The study consisted of a two-week baseline period followed by a six-week treatment period. During the baseline period, patients were seen at weekly intervals (visit one, visit two). At visit one, a history and physical examination were completed, the Karnofsky score was determined and a blood sample was obtained for analysis. A 24-hour dietary recall was obtained. Each patient was instructed about how to use the three-day food records that were to be completed and returned at all subsequent visits. At visit two and all subsequent visits, nutritional status, grip strength, cognitive function and quality-of-life were assessed. At visit three, patients were randomly assigned to either a normal diet (control group) or a normal diet plus oral supplement (supplement group) for six weeks. All patients in both groups received individual nutritional counseling and were told how to consume a diet intended to achieve a specific energy target (approximately 960kcal per day more than estimated total energy expenditure). Patients were seen every two weeks during the treatment period. When a patient's dietary intake did not achieve the energy target, he was counseled by the study dietitian.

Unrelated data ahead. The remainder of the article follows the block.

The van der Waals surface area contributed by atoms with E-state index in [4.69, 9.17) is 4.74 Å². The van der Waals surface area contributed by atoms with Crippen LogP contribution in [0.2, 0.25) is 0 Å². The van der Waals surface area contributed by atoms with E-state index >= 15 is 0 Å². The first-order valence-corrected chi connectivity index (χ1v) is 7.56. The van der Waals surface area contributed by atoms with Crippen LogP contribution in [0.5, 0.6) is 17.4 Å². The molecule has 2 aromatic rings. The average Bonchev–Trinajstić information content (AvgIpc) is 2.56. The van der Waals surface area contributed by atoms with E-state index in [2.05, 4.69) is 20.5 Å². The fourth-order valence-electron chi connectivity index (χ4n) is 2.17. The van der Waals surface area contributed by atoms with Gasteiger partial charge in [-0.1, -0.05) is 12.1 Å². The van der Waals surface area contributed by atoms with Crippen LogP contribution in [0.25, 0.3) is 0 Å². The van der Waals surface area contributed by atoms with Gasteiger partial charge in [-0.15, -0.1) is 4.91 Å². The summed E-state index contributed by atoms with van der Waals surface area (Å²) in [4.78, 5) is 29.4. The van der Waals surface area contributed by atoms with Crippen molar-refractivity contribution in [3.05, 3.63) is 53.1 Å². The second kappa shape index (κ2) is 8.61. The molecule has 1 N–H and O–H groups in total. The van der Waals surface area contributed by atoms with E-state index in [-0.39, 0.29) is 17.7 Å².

The supplemented group was provided with a specialized, medium-chain triglyceride formula suitable for HIV-infected patients with fat malabsorption.